Saturday, March 11, 2017

A Bit of Gold Leafing

Last summer I visited the Metropolitan Museum of Art in New York. Passing through one of the rooms that had nothing medieval in it, I paused to snap a quick shot of an early 18th century staircase balustrade which I found fascinating. Since my purpose was searching for medieval things, I did not spend much time looking at it, but later, on going through my photos I was especially attracted to the finials on the newel posts. One evening, over wine and cheese, my clients and I were looking through these pictures together and they were also impressed with the finial. They asked me to create a set suitable for their staircase.

Zooming in on the original (horrible) photo I took of the

The MET had a much better picture on their website

Because the size of the original finials are slightly more than twice the size of mine, it was necessary to make some adjustments to the design. One example is that the original has raised dots on the segments of the 'head' but they would have been very difficult to make on the scale I was working with so I opted to make indentations instead. They are carved with the gouge and then punched.

A ompleted finial and another, sans base, in the background;
These are less than half the size of the originals

I still have not gotten around to gold leafing my 9th century candlestick that I made almost two years ago. It was supposed to have been a practice piece for doing some gold leafing before jumping into my client's project. Sometimes life does not like to follow our plans, and I have gone through several hundred leaves of gold doing things for the client already. Until now, however, all of the leafing that I have done has involved the process of painting on a ground, using a water based latex mastic and then applying the leaf. This method is much faster than traditional "water gilding" but the results are less spectacular.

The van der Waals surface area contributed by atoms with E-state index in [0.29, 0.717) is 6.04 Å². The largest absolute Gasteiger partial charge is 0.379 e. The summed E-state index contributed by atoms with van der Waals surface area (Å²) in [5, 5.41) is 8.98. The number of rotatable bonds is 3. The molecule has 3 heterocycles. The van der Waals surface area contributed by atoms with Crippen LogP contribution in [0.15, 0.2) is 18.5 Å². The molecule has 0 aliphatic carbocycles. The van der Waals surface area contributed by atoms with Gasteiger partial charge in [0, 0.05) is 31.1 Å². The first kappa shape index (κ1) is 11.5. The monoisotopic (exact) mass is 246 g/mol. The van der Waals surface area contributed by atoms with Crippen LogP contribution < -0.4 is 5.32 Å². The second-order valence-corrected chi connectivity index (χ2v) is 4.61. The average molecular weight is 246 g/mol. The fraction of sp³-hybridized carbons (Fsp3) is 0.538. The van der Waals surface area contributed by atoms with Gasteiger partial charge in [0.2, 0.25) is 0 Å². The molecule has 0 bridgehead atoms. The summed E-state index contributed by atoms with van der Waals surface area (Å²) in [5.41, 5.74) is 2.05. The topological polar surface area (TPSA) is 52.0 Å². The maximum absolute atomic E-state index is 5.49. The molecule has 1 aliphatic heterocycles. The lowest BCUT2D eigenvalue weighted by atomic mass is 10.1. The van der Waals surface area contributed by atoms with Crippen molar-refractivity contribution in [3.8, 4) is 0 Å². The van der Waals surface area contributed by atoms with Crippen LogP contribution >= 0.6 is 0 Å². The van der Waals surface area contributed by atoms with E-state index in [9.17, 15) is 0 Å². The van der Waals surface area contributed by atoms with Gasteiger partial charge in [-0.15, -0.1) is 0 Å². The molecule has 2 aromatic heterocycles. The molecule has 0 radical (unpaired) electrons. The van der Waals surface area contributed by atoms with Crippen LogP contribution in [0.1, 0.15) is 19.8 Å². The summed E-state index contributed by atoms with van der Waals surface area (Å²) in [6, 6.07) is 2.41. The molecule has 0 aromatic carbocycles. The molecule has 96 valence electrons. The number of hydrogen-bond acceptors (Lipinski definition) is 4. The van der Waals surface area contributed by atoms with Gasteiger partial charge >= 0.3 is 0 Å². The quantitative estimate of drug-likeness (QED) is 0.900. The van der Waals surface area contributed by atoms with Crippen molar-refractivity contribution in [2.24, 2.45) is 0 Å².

True gilding involves applying a gesso ground which is made from gypsum and hide glue. To get a good base, several coats must be used, and sanding and scraping must be done between each coat to remove blemishes whilst maintaining the details of the carving. Once the gesso is finished, a further two or three layers of "red bole" (yellow is also sometimes used, but I like the red) is applied. This is basically the same as the gesso, but red brick dust is traditionally used. The purpose is to give a tough smooth surface which can withstand the pressure used in burnishing the gold. The animal glue in the bole becomes tacky with the application of a little water, (hence the term, "water gilding) allowing the leaf to adhere to the object being gilded.

One finial with a layer of gesso and two with sizing; ready for the
first coat of gesso

I am sure I did not invent this method, and most probably many other people have used it, but as a way of eliminating a couple steps in the above mentioned process, I thought of another way that might give the same results. I used a mixture which in medieval times was referred to as "glaire". This is a mixture of size (very thin animal glue) and egg white. This can be brushed on like latex mastic and, so long as it stays wet, will work the same. One difference, though, is that you cannot disturb the gold until the glaire has dried, but once dry, the gold can be burnished to a bright lustre.

Partially gilded finial

Completely gilded.

My intent was to gild some areas to be burnished brightly, and then do the rest with the faster latex mastic. This would give "highlights" to the gold and create more variation in the colour. 

For the second one, I decided to burnish the base as well;
the results are spectacular
(I wound up doing two with each method)

Once the gilding is done, I add a bit of transparent dye
to give the gold a bit more 'gold' colour
it actually looks pale and dead to me without the glaze

Another thing I like to do is add a bit of burnt umber glazing to give more definition to the colour and add some more character to the piece. My clients and I have very similar tastes in gilded objects, so this if fairly easy for me. They are delighted with the results. 

A finished finial

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